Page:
At first glance, the title of Alain Resnais’s latest feature, You Ain’t Seen Nothin’ Yet, seems like a self-effacing joke. Resnais is 90 years old and could retire—indeed it had been speculated last year that the film, which screens again tonight at the Siskel Center’s European Union Film Festival, would be his last. But a quick search on IMDB reveals that Resnais is already working on another movie (his fourth adaptation of an Alan Ayckbourn play, currently titled Aimer, boire et chanter), so there goes that hypothesis.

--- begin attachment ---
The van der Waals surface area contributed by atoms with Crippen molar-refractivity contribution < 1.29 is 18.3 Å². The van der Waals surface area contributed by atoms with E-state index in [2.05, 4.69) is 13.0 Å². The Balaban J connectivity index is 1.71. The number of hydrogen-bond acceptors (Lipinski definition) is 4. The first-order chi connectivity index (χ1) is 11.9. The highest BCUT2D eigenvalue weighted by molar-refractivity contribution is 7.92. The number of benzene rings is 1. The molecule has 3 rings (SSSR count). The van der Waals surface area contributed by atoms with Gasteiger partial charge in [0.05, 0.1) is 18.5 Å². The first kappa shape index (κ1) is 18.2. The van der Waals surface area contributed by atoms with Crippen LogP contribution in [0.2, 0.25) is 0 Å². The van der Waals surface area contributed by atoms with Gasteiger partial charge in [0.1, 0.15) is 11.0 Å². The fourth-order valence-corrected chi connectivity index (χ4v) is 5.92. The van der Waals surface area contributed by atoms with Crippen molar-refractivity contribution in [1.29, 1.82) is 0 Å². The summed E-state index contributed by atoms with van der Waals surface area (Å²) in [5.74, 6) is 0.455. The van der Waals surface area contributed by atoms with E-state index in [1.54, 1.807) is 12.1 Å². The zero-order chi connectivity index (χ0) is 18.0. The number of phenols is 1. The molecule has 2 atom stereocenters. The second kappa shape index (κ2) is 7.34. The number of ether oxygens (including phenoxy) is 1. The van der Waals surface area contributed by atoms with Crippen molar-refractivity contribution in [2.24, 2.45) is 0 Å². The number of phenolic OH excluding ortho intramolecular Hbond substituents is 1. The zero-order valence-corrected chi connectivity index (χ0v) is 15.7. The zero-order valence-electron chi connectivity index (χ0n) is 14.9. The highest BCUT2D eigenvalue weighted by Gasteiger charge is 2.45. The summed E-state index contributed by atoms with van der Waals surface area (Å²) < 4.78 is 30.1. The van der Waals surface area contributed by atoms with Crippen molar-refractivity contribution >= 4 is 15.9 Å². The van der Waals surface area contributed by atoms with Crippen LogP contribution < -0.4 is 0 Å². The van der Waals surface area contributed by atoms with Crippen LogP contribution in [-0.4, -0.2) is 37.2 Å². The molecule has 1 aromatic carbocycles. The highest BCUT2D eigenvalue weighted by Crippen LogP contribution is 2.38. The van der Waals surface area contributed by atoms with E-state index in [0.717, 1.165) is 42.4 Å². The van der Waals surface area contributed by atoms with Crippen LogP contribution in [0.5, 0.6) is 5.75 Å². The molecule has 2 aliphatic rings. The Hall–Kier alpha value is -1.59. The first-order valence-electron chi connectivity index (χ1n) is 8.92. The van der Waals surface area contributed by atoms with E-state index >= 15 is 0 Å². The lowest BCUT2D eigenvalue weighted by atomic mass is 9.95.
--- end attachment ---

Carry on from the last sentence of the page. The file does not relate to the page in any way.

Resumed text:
Likewise it would be wholly out of character if Resnais were being immodest and heralding the rejuvenation of his career. This filmmaker has consistently gone out of his way to obscure his creative intentions—as Jonathan Rosenbaum liked to note in his essays about Resnais, the director has never taken a screenwriting credit despite working extensively on the scripts for all his films. (In his last two films, Wild Grass and You Ain’t Seen Nothin’ Yet, he’s accepted writing credit under a pseudonym, Alex Reval.) Like the novels of his onetime collaborator Alain Robbe-Grillet, Resnais’s films feel like elaborate constructions in which the author can hide. As for the film marking a new phase for Resnais, that doesn’t seem quite right either; the movie continues in the stylistic vein of several previous films, most obviously Melo and Not on the Lips.